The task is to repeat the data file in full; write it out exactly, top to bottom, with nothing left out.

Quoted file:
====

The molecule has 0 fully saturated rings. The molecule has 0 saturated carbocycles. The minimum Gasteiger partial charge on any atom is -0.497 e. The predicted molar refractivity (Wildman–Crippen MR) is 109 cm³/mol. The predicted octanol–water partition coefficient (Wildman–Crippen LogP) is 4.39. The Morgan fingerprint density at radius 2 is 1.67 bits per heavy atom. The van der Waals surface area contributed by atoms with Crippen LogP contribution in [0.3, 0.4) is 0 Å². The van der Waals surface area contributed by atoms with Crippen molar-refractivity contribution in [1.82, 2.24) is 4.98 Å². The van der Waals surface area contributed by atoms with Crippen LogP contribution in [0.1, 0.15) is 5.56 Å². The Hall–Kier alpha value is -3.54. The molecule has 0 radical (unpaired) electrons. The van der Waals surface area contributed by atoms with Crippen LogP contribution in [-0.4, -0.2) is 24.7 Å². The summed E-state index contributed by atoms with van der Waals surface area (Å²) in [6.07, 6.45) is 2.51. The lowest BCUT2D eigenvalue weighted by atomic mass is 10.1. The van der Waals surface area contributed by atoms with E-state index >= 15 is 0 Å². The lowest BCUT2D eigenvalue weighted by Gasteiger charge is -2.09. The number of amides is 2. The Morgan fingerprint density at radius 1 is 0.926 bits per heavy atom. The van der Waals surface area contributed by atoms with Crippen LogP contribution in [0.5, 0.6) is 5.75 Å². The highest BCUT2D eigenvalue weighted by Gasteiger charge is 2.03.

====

The molecule has 0 fully saturated rings. The molecule has 0 saturated carbocycles. The minimum Gasteiger partial charge on any atom is -0.497 e. The predicted molar refractivity (Wildman–Crippen MR) is 109 cm³/mol. The predicted octanol–water partition coefficient (Wildman–Crippen LogP) is 4.39. The Morgan fingerprint density at radius 2 is 1.67 bits per heavy atom. The van der Waals surface area contributed by atoms with Crippen LogP contribution in [0.3, 0.4) is 0 Å². The van der Waals surface area contributed by atoms with Crippen molar-refractivity contribution in [1.82, 2.24) is 4.98 Å². The van der Waals surface area contributed by atoms with Crippen LogP contribution in [0.1, 0.15) is 5.56 Å². The Hall–Kier alpha value is -3.54. The molecule has 0 radical (unpaired) electrons. The van der Waals surface area contributed by atoms with Crippen LogP contribution in [-0.4, -0.2) is 24.7 Å². The summed E-state index contributed by atoms with van der Waals surface area (Å²) in [6.07, 6.45) is 2.51. The lowest BCUT2D eigenvalue weighted by atomic mass is 10.1. The van der Waals surface area contributed by atoms with E-state index >= 15 is 0 Å². The lowest BCUT2D eigenvalue weighted by Gasteiger charge is -2.09. The number of amides is 2. The Morgan fingerprint density at radius 1 is 0.926 bits per heavy atom. The van der Waals surface area contributed by atoms with Crippen LogP contribution in [0.5, 0.6) is 5.75 Å². The highest BCUT2D eigenvalue weighted by Gasteiger charge is 2.03.